So, I took a deep breath, did as I was instructed to do, took my run up and threw the javelin as hard as I could because I really wanted to win a medal. You know, I’ve really thought this was a chance for me to shine. And initially the javelin was going straight. And then at the very last minute, it veered very sharply to the right. So myself and the other girls around me, we screamed my friend Sammy, we screamed her name because it was heading right towards her and she and she wasn’t looking. And at the very last minute, she ducked, I thought, oh my goodness, you know, you don’t you think you’ve had a close call. And then unfortunately, the javelin did striker in the head. And then she just stumbled forwards and I just collapsed with the shock as you can imagine, it was, it was overwhelming. I just couldn’t process as a 13 year old, it was like something from a horror film. I just couldn’t understand what was going on. So anyway, to talk about later that day, I went up to the hospital, to tell Sammy that I, you know, to see if she was okay. I thought I blinded her. And we were told that she’d been transferred to a different hospital. I remember saying to my Mum, is she going to die. And Mum said, Yes, I think so. And four days later, she died in hospital from her injuries.

 

James Nathan 6:22 Liz, I’ve heard you tell this story a few times, and it still gives me the most horrendous shudder. And goosebumps. And, you know, I love that you tell it. I’ve got no idea how you tell it. But it’s it’s an incredible thing. And at just 13 How do you process even what’s just happened?

 

Lis Cashin 6:46 Well, I couldn’t really I mean, I went into such a state of shock. And I think from what I know now about trauma, it’s almost like a part of me split off, which may sound a bit strange. But in order for me to survive, I had to completely split off from that trauma because it was too much for me to bear. And, you know, we’re talking about the 80s. And there was no counselling back then, nothing. I mean, by today’s standards, that’s unbelievable. A GP said it doesn’t even need to go my medical record, you know, wasn’t that serious? That’s what he said to Mum. I know!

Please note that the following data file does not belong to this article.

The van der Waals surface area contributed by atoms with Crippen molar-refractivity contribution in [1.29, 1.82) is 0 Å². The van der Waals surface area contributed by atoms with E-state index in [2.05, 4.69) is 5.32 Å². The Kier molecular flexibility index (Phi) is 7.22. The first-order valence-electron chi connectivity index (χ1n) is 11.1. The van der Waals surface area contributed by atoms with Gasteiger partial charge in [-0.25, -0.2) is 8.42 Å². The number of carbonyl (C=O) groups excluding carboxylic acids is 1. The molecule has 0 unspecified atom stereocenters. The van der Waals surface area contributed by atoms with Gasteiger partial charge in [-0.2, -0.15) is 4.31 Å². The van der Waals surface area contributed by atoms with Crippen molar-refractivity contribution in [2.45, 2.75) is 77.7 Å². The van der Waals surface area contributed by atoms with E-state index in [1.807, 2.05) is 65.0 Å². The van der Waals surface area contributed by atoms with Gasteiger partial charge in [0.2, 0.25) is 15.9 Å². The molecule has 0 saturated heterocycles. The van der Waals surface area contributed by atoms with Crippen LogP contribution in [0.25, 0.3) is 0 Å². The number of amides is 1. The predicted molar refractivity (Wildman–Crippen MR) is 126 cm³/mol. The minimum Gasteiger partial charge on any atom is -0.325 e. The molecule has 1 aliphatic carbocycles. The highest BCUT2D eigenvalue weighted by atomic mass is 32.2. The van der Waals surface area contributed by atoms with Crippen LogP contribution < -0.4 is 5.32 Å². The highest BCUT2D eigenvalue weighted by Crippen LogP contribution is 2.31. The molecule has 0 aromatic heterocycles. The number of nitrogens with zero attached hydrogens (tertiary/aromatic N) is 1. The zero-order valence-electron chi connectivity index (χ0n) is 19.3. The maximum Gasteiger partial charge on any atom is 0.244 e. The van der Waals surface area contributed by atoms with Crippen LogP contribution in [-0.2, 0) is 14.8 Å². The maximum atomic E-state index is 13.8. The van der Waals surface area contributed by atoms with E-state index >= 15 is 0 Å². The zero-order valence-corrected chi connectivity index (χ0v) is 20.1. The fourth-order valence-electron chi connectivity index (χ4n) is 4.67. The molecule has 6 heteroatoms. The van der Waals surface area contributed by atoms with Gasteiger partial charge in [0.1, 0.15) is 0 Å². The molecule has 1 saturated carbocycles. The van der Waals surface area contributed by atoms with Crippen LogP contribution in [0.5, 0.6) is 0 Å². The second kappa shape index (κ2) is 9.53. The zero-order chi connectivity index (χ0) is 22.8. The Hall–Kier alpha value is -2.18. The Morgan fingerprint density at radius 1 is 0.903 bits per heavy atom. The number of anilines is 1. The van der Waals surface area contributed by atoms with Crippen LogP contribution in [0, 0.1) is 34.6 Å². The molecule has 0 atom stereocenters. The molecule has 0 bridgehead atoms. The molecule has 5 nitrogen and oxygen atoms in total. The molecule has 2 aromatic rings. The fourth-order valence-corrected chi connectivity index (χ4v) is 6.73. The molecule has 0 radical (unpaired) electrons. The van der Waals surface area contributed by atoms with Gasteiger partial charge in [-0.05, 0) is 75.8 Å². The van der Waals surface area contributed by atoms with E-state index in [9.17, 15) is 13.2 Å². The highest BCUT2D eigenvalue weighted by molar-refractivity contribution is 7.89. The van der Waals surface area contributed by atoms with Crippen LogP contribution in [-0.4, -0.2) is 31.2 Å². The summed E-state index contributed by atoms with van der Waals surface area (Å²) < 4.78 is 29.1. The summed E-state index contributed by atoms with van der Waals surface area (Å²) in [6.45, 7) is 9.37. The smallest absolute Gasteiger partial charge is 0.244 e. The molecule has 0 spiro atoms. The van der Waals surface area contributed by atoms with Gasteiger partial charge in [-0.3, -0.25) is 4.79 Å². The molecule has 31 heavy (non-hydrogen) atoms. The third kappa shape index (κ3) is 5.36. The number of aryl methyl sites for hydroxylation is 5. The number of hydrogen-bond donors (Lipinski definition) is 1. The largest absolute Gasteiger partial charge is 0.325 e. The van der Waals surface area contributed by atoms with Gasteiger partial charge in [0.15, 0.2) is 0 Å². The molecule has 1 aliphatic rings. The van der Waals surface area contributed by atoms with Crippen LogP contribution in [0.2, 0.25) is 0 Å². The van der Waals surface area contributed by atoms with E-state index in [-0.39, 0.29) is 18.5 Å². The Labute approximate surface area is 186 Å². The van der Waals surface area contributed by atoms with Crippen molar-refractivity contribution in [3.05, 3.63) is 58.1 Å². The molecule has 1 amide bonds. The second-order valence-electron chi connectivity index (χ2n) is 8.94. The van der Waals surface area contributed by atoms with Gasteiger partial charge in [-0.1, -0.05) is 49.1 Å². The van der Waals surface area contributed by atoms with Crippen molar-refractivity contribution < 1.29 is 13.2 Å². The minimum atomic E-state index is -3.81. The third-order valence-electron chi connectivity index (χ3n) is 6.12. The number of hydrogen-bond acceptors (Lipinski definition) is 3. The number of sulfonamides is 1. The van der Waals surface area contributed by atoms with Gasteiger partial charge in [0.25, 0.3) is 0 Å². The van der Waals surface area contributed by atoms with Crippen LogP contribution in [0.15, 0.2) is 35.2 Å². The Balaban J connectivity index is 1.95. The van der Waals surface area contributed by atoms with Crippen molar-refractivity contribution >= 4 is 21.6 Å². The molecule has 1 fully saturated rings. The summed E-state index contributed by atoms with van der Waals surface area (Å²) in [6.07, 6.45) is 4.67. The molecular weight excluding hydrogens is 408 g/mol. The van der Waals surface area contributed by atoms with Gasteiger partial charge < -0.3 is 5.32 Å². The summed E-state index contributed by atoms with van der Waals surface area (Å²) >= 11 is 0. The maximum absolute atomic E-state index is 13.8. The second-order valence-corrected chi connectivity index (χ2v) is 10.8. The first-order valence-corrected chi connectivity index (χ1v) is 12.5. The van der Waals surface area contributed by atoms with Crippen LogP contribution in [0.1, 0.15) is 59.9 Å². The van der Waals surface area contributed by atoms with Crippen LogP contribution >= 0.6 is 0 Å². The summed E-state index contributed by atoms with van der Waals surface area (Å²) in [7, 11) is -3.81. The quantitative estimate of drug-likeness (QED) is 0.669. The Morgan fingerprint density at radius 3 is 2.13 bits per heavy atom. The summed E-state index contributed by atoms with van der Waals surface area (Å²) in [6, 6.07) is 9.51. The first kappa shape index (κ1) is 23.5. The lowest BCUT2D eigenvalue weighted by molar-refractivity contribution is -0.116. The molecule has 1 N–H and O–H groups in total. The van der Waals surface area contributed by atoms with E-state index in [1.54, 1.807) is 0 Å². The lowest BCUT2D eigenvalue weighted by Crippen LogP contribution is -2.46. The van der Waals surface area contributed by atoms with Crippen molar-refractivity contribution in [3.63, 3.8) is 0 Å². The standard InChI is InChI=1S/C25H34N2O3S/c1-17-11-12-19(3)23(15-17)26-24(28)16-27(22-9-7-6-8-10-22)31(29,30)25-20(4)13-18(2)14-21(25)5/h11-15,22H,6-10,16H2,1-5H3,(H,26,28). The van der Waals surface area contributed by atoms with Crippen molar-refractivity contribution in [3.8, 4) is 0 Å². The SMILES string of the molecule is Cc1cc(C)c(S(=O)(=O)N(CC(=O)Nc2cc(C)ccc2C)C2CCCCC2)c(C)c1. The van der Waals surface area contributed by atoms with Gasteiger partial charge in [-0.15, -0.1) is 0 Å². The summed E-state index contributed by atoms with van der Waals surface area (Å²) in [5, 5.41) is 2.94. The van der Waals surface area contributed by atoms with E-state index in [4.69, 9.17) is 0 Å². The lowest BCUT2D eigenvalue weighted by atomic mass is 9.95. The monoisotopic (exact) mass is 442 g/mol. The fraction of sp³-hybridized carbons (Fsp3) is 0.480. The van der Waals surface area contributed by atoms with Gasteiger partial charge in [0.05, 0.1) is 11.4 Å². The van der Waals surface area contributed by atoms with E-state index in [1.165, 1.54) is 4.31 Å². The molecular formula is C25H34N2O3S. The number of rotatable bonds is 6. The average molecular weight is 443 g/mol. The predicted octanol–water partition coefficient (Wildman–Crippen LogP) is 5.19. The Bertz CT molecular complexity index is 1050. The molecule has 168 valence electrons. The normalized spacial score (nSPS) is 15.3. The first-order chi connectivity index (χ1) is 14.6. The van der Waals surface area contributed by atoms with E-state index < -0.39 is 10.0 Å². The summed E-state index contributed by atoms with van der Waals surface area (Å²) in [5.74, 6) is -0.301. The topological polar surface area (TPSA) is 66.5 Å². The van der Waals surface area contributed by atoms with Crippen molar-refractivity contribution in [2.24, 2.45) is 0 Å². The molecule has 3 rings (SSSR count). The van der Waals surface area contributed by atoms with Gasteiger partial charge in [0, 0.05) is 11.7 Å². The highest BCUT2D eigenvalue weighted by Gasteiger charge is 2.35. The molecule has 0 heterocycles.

James Nathan 7:25 What, what did they consider serious?

 

Lis Cashin 7:28 I know. Exactly. Yeah. So I’m really a story of triumph over adversity, but also, you know, we look at the moment about there’s all these cues for CAMHS for young people to get the right help. And, you know, and I’m, they really do need it. There’s a lot of mental health issues. I didn’t get any of it and I have still managed to come through at a later stage. So, you know, I really want my story to be one of hope. I think, you know, that’s the part. Because I lived with undiagnosed Post Traumatic Stress Disorder for over 30 years. It was only in 2017, I had my diagnosis and treatment of that, although I’d tried lots of different holistic things over the years, just to try and feel better because to be honest I didn’t really understand why I was feeling so bad for a lot of time. You know, it’s in chaos in my mind, and a lot of shame around that. A lot of shame. And I think that’s what a lot of people struggling with their mental health do you feel. That shame.

 

James Nathan 8:30 I guess shame about how you’re feeling but guilt I presume as well.

 

Lis Cashin 8:35 Oh, yes. I felt so much guilt, I was overwhelmed by guilt. Because I didn’t have any help to process it. And so…. and because of my step parents at home, we couldn’t even talk about it at home. So I literally couldn’t talk but what I did used to do was write letters to Sammy in my bedroom. I used to write to her and I got a great deal of comfort. Obviously I knew those letters would never be posted or read. I felt some connection to her through those letters and being able to tell her that I hadn’t meant it. And I was so sorry. And, you know, I hoped that she would forgive me and I never thought that I would be able to move on from the guilt. I just thought, how can I? Because the inquest said the school were responsible, she should never have been standing where she was. And school should have made sure that she was looking, you know, when she wasn’t. So they said that, you know, I had done exactly as I was told to do, but I had seen what had happened and been there. And as a 13 year old, I thought it was entirely my fault, you know, that there was something inherently wrong with me. But my stepdad was right. But actually, you know, not only was there something wrong with me that I was, must be inherently evil. That’s what I thought. And so I carried those beliefs with me.

 

James Nathan 9:51 Goodness me. I know in Australia at school, there was a folklore of a similar thing happening in a different state and that was why we didn’t do javelin at school. You know, and so it’s one of those…. what shouldn’t be a dangerous thing. But how they leave you without any help is, you know, is beyond me, really? And so why? How did you….. How did it come through, you know, living with pressure medic stress disorder? I can’t imagine because obviously I haven’t. I haven’t. But how does that how does that come out in your life? How does it affect you?